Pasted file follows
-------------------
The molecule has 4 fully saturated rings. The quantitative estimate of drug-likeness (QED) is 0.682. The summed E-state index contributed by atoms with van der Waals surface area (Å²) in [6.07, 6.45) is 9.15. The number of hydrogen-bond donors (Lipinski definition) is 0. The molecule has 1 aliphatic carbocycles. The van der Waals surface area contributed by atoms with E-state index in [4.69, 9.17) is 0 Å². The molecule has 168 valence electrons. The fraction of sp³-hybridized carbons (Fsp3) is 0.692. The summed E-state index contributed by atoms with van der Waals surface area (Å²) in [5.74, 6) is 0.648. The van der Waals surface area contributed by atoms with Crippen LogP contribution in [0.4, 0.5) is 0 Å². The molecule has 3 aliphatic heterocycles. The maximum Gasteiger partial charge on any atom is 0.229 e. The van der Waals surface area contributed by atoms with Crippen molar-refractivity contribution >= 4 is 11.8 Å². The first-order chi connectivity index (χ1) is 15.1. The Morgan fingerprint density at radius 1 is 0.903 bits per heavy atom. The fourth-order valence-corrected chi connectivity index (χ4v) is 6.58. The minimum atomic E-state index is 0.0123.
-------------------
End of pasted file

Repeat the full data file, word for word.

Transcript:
The molecule has 4 fully saturated rings. The quantitative estimate of drug-likeness (QED) is 0.682. The summed E-state index contributed by atoms with van der Waals surface area (Å²) in [6.07, 6.45) is 9.15. The number of hydrogen-bond donors (Lipinski definition) is 0. The molecule has 1 aliphatic carbocycles. The van der Waals surface area contributed by atoms with E-state index in [4.69, 9.17) is 0 Å². The molecule has 168 valence electrons. The fraction of sp³-hybridized carbons (Fsp3) is 0.692. The summed E-state index contributed by atoms with van der Waals surface area (Å²) in [5.74, 6) is 0.648. The van der Waals surface area contributed by atoms with Crippen LogP contribution in [0.4, 0.5) is 0 Å². The molecule has 3 aliphatic heterocycles. The maximum Gasteiger partial charge on any atom is 0.229 e. The van der Waals surface area contributed by atoms with Crippen molar-refractivity contribution >= 4 is 11.8 Å². The first-order chi connectivity index (χ1) is 15.1. The Morgan fingerprint density at radius 1 is 0.903 bits per heavy atom. The fourth-order valence-corrected chi connectivity index (χ4v) is 6.58. The minimum atomic E-state index is 0.0123.